Monday, November 28, 2011

NEWS RELEASE: Advent Heights to take community back from bees

GREENVILLE (Aug, 30, 2011) - “Soybean City” has been under siege by an infestation of bees for 20 years. Up to 10 apartments are uninhabitable and families have abandoned nearby units, fearful that a child could die if a bee sting results in anaphylactic shock. However, thanks to the generosity of Greenville business owner Reginald Reed the bee problem soon may be just a bad memory.

Reed owns Reed Exterminating Company, which plans to send three exterminators on September 12 to eradicate the bees currently infesting five buildings in Advent Heights Apartments. Reed offered to do the work free of charge because the impoverished community had difficulty coming up with the $1,000 extermination fee. It’s a big job because the nests are in walls covered with bricks, but Reed says, “Whatever it takes to get to the nests, I will do it.”
 
Advent Heights residents have been working with Delta Citizens Alliance (DCA) on a community resiliency project, but DCA Operations Manager Tasha Griffin said it’s been difficult to make headway on issues facing the community when the bee problem dominates residents’ concerns. “The bees are an obstacle because large areas have to be avoided where they can’t even cut the grass. It takes away from the beautification of the neighborhood. The residents wanted to work together to keep the community clean and nice-looking.” Griffin contacted Reed, and he said he wanted to help.

Advent Heights Manager Hope Davenport said the community is trying to improve life for the approximately 150 children at risk, not only from bees, but also from the lack of activities available to them on the far side of Greenville. “Lately, we’ve had quite a few children who’ve got into trouble. We’re trying to take back our children,” Davenport said. “We have some highly intelligent children, but because we have not invested in them they have made that turn to the youth court system.”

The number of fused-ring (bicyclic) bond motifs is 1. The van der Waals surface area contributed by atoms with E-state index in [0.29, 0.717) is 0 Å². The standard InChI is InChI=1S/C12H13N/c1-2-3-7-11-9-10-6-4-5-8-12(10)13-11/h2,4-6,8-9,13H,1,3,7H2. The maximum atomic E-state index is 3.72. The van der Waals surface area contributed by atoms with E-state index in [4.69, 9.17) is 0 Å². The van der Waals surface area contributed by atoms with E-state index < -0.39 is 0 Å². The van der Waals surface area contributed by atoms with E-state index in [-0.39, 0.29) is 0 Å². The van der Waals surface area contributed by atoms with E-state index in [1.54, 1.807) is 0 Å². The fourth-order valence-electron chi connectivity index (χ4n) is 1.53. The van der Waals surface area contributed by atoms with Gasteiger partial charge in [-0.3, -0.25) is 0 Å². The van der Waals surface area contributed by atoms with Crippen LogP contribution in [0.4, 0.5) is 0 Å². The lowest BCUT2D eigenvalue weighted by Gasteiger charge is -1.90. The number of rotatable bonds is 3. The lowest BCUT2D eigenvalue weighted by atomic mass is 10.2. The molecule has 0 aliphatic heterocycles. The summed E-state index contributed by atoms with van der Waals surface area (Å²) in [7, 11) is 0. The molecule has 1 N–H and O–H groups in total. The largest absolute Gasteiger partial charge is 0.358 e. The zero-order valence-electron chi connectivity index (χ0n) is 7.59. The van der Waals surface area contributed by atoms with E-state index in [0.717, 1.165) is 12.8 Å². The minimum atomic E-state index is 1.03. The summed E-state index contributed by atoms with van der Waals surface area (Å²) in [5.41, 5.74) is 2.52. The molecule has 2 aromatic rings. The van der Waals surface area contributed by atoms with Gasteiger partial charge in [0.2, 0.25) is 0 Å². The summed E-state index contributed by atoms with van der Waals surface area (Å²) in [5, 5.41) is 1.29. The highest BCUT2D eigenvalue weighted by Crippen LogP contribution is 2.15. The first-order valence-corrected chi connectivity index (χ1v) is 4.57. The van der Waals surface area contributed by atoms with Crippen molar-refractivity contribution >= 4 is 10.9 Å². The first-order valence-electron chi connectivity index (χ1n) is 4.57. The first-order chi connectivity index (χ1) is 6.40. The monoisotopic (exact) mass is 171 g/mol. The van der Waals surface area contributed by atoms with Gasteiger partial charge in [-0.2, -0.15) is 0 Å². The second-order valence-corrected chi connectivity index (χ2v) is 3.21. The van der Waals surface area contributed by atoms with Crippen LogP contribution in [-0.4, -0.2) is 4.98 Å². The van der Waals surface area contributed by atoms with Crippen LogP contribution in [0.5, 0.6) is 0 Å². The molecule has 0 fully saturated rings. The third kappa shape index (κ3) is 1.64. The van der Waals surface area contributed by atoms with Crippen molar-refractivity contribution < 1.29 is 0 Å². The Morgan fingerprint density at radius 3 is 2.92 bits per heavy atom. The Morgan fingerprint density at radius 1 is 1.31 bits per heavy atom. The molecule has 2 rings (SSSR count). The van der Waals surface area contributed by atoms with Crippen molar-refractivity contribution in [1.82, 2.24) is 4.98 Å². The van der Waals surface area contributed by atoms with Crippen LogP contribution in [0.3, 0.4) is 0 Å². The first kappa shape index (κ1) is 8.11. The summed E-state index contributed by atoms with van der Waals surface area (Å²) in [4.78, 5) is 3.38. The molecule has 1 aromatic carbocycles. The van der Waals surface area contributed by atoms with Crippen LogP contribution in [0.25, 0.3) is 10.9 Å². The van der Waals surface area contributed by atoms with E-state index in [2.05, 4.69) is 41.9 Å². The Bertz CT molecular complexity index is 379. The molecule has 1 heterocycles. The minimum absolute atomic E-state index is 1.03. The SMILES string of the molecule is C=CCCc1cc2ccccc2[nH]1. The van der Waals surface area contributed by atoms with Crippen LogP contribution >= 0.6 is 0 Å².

Solving the bee problem, which is impacting about 20 per cent of Soybean City’s land area, will help pave the way for a greater focus on youth. Griffin said, “Once the bee problem is solved, it’s going to help the residents help themselves to improve their community.”

Community resiliency efforts focus on training residents in high-risk communities in what is known as the “Three Principles” approach to realizing the role that thought plays in the creation of human experience. DCA hopes to see improvements in school performance, crime rates and citizen involvement. DCA is a membership-based, non-profit organization working to improve economic and social conditions of citizens in Arkansas, Louisiana and Mississippi Delta. DCA, based in Greenville, works in partnership with the non-profit Center for Sustainable Change as part of the National Community Resiliency Project, funded by the W.K. Kellogg Foundation.

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